Hi, I’m Nora, and I’m so excited to be interning at Bodhi Surf + Yoga for the summer! I was born and raised in Naperville, Illinois, a city 30 minutes outside of Chicago. I’m a rising senior at Northwestern University where I’m majoring in Radio/TV/Film and minoring in French as well as Environmental Policy and Culture. I’m on the exec board for a hiking program, Project Wildcat, that leads incoming Northwestern students on an eight-day backpacking trip, and I served as one of the Vice Presidents of Membership for my sorority. I also work part-time as a consultant to help high school students through the college application process. With all that being said, how exactly did I end up in Bahia Ballena for the summer, over 3,500 miles from Chicago?!
What made you apply to intern with Bodhi Surf + Yoga?
I initially planned on applying for a grant through my college to conduct summer research in the Osa Peninsula (located in the southern half of Costa Rica). I reached out to dozens of professors and experts in the field to learn more about ecotourism in the area and find contacts to connect with throughout my travels. I found a fantastic mentor, Professor Todd Comen, who put me in touch with Travis Bays, one of the co-founders of Bodhi Surf + Yoga. Though I originally contacted Travis to learn about his awesome ecotourism operation, as he described the role and responsibilities of an intern at Bodhi Surf during our initial Skype call, I instantly knew I had to be there for the summer. Luckily, Northwestern offers grants for internships and research — after applying for and receiving a summer grant, I couldn’t have been more excited to accept the summer internship at Bodhi and get to work!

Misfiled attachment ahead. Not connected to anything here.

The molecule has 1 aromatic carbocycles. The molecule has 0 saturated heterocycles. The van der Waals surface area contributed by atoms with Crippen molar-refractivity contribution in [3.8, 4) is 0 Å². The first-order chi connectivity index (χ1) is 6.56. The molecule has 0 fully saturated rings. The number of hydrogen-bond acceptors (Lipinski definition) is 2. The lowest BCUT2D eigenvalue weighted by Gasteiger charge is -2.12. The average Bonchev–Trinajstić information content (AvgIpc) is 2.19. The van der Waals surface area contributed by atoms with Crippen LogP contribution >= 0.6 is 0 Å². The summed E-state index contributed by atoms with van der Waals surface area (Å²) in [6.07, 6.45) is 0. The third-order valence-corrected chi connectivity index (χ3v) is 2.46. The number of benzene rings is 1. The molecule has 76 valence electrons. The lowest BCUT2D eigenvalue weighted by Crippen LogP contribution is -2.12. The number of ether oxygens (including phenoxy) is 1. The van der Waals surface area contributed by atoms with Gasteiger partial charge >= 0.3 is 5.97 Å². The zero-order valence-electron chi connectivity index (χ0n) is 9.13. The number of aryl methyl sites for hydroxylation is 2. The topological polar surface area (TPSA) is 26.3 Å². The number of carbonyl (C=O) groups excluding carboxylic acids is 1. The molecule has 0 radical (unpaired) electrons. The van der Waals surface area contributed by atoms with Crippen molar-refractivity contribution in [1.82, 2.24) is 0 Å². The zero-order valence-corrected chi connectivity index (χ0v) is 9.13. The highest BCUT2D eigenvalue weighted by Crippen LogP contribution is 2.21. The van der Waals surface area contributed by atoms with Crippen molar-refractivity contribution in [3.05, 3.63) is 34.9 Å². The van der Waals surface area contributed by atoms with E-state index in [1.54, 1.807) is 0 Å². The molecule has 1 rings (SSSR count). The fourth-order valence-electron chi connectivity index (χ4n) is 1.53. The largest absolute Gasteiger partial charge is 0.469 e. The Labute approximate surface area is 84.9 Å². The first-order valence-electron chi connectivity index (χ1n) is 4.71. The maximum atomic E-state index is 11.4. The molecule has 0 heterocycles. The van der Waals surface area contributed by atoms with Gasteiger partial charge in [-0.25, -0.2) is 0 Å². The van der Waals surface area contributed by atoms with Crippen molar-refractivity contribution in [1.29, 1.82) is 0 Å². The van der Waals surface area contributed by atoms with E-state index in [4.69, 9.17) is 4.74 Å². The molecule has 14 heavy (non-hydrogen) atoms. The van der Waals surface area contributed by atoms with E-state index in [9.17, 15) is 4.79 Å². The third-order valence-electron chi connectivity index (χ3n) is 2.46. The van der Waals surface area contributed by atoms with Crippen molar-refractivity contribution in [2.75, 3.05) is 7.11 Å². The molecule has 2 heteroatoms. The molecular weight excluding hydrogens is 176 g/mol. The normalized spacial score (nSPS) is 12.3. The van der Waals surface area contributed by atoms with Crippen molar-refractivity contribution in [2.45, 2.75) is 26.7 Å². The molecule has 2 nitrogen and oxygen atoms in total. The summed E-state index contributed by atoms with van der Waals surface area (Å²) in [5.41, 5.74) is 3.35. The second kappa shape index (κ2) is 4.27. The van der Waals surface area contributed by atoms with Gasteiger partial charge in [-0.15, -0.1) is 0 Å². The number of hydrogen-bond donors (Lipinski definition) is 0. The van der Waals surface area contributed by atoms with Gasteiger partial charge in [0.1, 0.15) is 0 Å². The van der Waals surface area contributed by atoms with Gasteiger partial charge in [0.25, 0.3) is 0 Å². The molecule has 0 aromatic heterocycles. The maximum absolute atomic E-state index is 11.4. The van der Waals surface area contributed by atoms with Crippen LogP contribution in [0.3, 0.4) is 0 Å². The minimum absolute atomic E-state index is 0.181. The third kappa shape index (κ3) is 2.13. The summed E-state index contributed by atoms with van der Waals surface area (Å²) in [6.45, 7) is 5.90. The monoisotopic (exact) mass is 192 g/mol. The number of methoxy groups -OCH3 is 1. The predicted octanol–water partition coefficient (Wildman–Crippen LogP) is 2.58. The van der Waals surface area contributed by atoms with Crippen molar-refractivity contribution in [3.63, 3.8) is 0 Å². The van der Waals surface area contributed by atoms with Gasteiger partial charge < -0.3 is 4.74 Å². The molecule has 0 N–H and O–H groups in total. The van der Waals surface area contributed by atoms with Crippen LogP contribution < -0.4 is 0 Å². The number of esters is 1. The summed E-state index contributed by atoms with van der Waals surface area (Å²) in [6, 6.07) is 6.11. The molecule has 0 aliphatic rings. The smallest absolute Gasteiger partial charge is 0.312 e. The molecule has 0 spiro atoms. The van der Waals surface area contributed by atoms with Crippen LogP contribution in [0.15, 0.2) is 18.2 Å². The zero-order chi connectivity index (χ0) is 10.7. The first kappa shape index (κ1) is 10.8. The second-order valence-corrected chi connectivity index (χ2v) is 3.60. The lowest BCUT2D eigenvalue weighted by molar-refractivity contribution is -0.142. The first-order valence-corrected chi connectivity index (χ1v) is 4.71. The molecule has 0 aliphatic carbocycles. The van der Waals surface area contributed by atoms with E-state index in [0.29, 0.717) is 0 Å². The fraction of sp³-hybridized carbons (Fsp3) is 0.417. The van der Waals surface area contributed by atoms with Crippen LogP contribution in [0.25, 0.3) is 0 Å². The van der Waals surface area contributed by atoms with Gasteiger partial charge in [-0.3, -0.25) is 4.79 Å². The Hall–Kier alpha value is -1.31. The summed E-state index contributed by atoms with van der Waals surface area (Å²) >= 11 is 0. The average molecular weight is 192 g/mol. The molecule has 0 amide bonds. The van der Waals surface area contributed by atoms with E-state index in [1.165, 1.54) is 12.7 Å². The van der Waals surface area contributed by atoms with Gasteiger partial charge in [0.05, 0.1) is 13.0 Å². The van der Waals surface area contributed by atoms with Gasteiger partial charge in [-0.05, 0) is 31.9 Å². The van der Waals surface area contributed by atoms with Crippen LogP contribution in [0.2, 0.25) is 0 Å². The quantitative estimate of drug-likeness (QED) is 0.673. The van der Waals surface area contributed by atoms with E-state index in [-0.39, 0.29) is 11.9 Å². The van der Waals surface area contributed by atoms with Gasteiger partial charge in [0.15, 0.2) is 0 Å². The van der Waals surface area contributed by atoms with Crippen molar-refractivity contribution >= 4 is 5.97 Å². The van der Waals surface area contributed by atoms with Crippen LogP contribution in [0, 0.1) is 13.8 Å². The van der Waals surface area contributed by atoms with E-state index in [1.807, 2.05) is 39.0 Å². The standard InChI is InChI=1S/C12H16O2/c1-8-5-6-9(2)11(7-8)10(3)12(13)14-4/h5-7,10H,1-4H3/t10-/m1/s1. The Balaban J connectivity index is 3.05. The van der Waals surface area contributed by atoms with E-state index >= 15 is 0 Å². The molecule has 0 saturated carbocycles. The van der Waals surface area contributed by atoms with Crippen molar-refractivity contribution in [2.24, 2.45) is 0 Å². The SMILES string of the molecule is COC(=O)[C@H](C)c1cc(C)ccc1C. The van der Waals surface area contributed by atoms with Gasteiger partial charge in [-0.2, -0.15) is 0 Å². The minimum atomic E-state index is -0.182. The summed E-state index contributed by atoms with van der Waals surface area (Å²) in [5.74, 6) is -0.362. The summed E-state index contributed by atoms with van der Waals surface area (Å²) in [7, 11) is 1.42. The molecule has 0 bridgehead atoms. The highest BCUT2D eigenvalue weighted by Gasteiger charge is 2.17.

There’s a bit of a back story to how I became interested in doing work in Costa Rica in the first place. Last summer, I studied abroad in Bocas del Toro, Panama in a program entitled “Tourism and Island Systems: Assessment of Sustainable Practices.” Throughout my four weeks in Bocas, we traveled to multiple islands within the archipelago and learned about everything from local and indigenous cultures and the types of tourists visiting the area to the region’s biodiversity and the threats it faces due to Panama’s rapid spread of tourism. I’ve always been interested in sustainability and environmental policy, but after spending time in Panama, I fell in love with both ecotourism and Central and South America. My time in the area refocused my academic and career interests and taught me how much I don’t know about the world — and how passionate I am to learn as much as I can. There are many flaws in Panama’s tourism infrastructure, and stakeholders in the area that I talked to often referred to Costa Rica as the gold standard for ecotourism — in fact, the country has been deemed the Ecotourism Capital of the World. Therefore, after spending time in Panama and learning a bit about ecotourism, I set my mind to traveling to Costa Rica the next summer to continue to learn more.